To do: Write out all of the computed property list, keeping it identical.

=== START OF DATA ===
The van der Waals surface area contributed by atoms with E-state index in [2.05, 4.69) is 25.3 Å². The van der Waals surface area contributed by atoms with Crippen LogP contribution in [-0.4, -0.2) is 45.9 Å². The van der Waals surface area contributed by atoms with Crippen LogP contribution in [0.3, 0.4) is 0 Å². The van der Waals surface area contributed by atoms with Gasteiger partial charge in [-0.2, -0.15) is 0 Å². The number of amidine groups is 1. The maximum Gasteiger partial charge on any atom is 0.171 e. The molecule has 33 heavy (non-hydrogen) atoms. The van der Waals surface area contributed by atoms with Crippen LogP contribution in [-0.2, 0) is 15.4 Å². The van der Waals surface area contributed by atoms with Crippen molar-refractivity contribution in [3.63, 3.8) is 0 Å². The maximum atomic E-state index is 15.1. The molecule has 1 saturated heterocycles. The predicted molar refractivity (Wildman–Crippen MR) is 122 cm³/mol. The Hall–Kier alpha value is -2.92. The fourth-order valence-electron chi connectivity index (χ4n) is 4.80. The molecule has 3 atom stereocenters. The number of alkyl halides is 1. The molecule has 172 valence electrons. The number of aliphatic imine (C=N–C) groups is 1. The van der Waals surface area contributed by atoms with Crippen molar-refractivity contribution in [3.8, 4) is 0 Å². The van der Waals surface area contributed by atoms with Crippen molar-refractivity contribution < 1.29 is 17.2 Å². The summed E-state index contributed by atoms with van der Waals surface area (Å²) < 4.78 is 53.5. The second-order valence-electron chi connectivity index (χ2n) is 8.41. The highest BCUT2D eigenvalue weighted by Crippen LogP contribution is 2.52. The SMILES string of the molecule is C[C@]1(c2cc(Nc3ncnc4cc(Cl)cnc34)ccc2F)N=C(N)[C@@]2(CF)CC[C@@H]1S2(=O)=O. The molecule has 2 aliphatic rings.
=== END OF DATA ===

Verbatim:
The van der Waals surface area contributed by atoms with E-state index in [2.05, 4.69) is 25.3 Å². The van der Waals surface area contributed by atoms with Crippen LogP contribution in [-0.4, -0.2) is 45.9 Å². The van der Waals surface area contributed by atoms with Crippen LogP contribution in [0.3, 0.4) is 0 Å². The van der Waals surface area contributed by atoms with Gasteiger partial charge in [-0.2, -0.15) is 0 Å². The number of amidine groups is 1. The maximum Gasteiger partial charge on any atom is 0.171 e. The molecule has 33 heavy (non-hydrogen) atoms. The van der Waals surface area contributed by atoms with Crippen LogP contribution in [-0.2, 0) is 15.4 Å². The van der Waals surface area contributed by atoms with Crippen molar-refractivity contribution in [3.63, 3.8) is 0 Å². The maximum atomic E-state index is 15.1. The molecule has 1 saturated heterocycles. The predicted molar refractivity (Wildman–Crippen MR) is 122 cm³/mol. The Hall–Kier alpha value is -2.92. The fourth-order valence-electron chi connectivity index (χ4n) is 4.80. The molecule has 3 atom stereocenters. The number of alkyl halides is 1. The molecule has 172 valence electrons. The number of aliphatic imine (C=N–C) groups is 1. The van der Waals surface area contributed by atoms with Crippen molar-refractivity contribution in [3.8, 4) is 0 Å². The van der Waals surface area contributed by atoms with Crippen molar-refractivity contribution < 1.29 is 17.2 Å². The summed E-state index contributed by atoms with van der Waals surface area (Å²) < 4.78 is 53.5. The second-order valence-electron chi connectivity index (χ2n) is 8.41. The highest BCUT2D eigenvalue weighted by Crippen LogP contribution is 2.52. The SMILES string of the molecule is C[C@]1(c2cc(Nc3ncnc4cc(Cl)cnc34)ccc2F)N=C(N)[C@@]2(CF)CC[C@@H]1S2(=O)=O. The molecule has 2 aliphatic rings.